This mini-course seeks to answer the following question: How did a school system, once the envy of the world, stumble so that the performance in math, science, and reading of U.S. students at age 15 fell below that of students in a majority of the world’s industrialized nations?
Exploring that question, we identify the personalities and historical forces—the progressives, racial desegregation, legalization and collective bargaining—that shaped and re-shaped U.S. school politics and policy. We visit the places where new ideas and practices were spawned, and we look at some of their unanticipated consequences.
In the three subsequent mini-courses, we seek answers to a second question: What are the best ways of lifting the performance of American schools to a higher level? To explore these questions, we look at ideas and proposals of those who want to save our schools—be it by reforming the teaching profession, holding schools accountable, or giving families more school choices. In interviews with reform proponents and independent experts, we capture the intensity of the current debate. In the end, we do not find any silver bullets that can magically lift schools to a new level of performance, but we do pinpoint the pluses and minuses of many new approaches. These three subsequent mini-courses will launch later in the fall and continue into 2016.
Each mini-course contains five to eight lectures, with each lecture containing approximately three videos. The mini-courses also include assigned readings, discussion forums, and assessment opportunities.
This is the first mini-course in a four-course sequence.
Mini-Course 1: History and Politics of U.S. Education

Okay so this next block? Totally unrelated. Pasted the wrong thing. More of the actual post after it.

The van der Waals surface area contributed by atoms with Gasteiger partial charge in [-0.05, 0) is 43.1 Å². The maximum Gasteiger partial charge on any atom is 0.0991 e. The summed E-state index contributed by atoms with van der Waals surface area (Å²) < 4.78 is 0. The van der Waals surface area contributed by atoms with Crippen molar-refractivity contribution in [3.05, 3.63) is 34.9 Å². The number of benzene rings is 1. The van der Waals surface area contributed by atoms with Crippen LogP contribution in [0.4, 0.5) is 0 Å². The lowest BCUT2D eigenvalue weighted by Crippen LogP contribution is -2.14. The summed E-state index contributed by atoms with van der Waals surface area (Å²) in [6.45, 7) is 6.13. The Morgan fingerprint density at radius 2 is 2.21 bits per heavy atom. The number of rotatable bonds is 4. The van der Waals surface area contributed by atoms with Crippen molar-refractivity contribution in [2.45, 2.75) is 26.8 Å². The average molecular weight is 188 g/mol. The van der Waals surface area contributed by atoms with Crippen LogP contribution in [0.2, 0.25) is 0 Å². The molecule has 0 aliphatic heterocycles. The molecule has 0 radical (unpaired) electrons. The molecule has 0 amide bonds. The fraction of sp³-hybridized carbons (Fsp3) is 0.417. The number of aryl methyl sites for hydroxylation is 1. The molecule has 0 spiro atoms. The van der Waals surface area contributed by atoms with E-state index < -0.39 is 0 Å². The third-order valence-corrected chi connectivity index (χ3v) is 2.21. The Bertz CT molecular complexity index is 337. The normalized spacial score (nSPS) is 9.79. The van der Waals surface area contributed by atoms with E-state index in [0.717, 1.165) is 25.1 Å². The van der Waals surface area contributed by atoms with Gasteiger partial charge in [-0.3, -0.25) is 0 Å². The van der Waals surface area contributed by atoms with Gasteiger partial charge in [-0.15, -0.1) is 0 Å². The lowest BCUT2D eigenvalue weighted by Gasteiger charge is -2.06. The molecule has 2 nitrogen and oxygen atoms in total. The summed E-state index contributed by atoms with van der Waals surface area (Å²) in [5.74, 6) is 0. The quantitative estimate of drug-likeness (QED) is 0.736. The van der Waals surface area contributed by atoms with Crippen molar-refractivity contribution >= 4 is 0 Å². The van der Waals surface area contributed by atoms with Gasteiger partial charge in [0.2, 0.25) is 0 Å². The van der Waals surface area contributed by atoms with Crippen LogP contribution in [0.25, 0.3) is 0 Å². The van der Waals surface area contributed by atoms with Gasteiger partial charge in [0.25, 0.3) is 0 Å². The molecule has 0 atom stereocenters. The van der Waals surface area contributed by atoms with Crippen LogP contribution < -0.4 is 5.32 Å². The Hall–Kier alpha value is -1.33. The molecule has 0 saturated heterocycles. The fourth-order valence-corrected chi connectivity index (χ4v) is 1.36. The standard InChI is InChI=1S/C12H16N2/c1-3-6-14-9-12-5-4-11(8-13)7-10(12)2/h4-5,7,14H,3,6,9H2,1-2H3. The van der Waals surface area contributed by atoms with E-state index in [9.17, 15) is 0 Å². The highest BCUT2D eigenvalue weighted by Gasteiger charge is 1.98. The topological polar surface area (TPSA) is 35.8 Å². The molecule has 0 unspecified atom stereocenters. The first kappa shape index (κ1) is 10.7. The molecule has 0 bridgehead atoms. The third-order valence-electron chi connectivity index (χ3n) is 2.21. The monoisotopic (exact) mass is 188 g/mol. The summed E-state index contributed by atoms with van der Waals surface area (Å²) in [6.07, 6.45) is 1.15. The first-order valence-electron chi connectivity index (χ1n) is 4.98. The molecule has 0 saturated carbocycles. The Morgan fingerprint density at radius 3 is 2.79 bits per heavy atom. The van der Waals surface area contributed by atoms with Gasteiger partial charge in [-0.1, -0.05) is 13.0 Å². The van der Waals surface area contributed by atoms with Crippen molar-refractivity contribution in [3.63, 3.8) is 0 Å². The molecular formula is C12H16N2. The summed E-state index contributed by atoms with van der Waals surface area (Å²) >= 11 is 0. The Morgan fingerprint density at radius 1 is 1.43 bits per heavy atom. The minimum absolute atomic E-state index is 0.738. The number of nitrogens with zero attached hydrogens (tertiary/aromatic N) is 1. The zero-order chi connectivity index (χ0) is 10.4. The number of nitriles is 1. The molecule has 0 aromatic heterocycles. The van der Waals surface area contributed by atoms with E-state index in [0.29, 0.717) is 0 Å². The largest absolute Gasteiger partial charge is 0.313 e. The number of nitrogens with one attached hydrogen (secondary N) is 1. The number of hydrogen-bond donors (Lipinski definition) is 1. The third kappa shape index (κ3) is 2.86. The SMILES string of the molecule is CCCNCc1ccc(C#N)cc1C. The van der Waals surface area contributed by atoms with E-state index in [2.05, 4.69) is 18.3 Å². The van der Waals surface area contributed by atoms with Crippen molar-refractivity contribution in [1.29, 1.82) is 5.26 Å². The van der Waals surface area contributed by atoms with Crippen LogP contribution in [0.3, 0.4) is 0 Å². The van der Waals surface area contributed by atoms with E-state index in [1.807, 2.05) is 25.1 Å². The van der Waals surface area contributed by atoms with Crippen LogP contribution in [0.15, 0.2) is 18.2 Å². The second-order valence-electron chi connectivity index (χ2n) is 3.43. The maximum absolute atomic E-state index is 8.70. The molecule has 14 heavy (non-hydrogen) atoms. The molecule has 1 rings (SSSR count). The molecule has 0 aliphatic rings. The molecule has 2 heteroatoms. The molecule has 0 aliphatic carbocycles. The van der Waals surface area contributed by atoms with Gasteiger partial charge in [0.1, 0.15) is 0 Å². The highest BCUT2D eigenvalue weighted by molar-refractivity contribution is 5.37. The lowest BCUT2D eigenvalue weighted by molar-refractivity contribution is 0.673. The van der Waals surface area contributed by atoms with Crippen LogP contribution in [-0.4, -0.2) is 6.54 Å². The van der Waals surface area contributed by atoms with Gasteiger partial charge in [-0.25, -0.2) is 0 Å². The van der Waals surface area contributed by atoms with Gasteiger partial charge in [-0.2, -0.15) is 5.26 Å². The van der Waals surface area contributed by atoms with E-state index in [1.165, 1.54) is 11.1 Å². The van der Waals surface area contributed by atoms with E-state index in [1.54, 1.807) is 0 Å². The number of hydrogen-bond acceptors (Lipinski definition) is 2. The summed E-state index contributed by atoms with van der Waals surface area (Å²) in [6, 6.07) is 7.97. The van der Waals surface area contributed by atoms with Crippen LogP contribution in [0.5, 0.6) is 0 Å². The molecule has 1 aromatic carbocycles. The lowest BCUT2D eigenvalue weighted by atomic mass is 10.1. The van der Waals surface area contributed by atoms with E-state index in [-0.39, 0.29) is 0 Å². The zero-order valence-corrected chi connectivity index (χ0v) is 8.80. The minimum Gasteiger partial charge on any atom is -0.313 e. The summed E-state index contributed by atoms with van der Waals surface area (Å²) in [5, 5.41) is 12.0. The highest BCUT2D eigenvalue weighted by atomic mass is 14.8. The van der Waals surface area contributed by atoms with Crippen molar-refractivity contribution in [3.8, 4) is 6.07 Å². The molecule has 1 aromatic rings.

Mini-Course 2: Teacher Policies
Mini-Course 3: Accountability and National Standards
Mini-Course 4: School Choice
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David Garfinkel completed this course, spending 1 hours a week on it and found the course difficulty to be easy.
The first few lectures give a basic history of american education. The presentation of the class was lacking, and I wasn't a big fan of the dialogue format, especially since some of the students were stiff. Became too broad based in the fourth week and I stopped being interested. I have no plan to take the succeeding MOOCs in the series, which are going to be more policy analysis.
Abdisalan Mohamed Jama
Abdisalan Mohamed Jama is taking this course right now, spending 1 hours a week on it and found the course difficulty to be easy.
iam student who live in Africa so iwant joing in this courses iam very interesty kind of college if i give you some information about my self firest iam student iam i gradtuate secondary school in this year 2020 so i went free education because iam not able to buy with my education that is why ican,t joing other courses